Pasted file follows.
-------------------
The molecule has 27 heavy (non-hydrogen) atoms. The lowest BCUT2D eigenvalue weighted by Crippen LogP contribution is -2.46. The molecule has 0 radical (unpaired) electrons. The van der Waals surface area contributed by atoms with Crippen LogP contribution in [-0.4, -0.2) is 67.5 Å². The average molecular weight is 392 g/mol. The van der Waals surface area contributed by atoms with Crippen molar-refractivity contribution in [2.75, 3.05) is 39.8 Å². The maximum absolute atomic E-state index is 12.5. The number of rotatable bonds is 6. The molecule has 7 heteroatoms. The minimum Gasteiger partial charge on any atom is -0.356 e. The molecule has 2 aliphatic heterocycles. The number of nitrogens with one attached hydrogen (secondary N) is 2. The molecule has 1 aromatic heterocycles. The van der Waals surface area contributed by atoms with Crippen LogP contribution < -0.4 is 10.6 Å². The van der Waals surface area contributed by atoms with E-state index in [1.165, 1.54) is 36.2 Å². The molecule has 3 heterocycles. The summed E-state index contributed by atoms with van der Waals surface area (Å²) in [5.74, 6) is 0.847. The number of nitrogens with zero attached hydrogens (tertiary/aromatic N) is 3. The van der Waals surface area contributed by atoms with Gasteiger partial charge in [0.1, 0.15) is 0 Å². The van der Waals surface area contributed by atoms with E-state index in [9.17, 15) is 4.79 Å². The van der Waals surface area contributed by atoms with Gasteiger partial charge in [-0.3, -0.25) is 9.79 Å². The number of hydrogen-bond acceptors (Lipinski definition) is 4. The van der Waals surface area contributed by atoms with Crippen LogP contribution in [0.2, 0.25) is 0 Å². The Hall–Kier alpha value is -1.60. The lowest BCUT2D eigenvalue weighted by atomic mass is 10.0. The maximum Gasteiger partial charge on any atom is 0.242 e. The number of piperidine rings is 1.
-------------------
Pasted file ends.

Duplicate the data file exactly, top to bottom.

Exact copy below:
The molecule has 27 heavy (non-hydrogen) atoms. The lowest BCUT2D eigenvalue weighted by Crippen LogP contribution is -2.46. The molecule has 0 radical (unpaired) electrons. The van der Waals surface area contributed by atoms with Crippen LogP contribution in [-0.4, -0.2) is 67.5 Å². The average molecular weight is 392 g/mol. The van der Waals surface area contributed by atoms with Crippen molar-refractivity contribution in [2.75, 3.05) is 39.8 Å². The maximum absolute atomic E-state index is 12.5. The number of rotatable bonds is 6. The molecule has 7 heteroatoms. The minimum Gasteiger partial charge on any atom is -0.356 e. The molecule has 2 aliphatic heterocycles. The number of nitrogens with one attached hydrogen (secondary N) is 2. The molecule has 1 aromatic heterocycles. The van der Waals surface area contributed by atoms with Crippen LogP contribution < -0.4 is 10.6 Å². The van der Waals surface area contributed by atoms with E-state index in [1.165, 1.54) is 36.2 Å². The molecule has 3 heterocycles. The summed E-state index contributed by atoms with van der Waals surface area (Å²) in [5.74, 6) is 0.847. The number of nitrogens with zero attached hydrogens (tertiary/aromatic N) is 3. The van der Waals surface area contributed by atoms with Gasteiger partial charge in [0.1, 0.15) is 0 Å². The van der Waals surface area contributed by atoms with E-state index in [9.17, 15) is 4.79 Å². The van der Waals surface area contributed by atoms with Gasteiger partial charge in [-0.3, -0.25) is 9.79 Å². The number of hydrogen-bond acceptors (Lipinski definition) is 4. The van der Waals surface area contributed by atoms with Crippen LogP contribution in [0.2, 0.25) is 0 Å². The Hall–Kier alpha value is -1.60. The lowest BCUT2D eigenvalue weighted by atomic mass is 10.0. The maximum Gasteiger partial charge on any atom is 0.242 e. The number of piperidine rings is 1.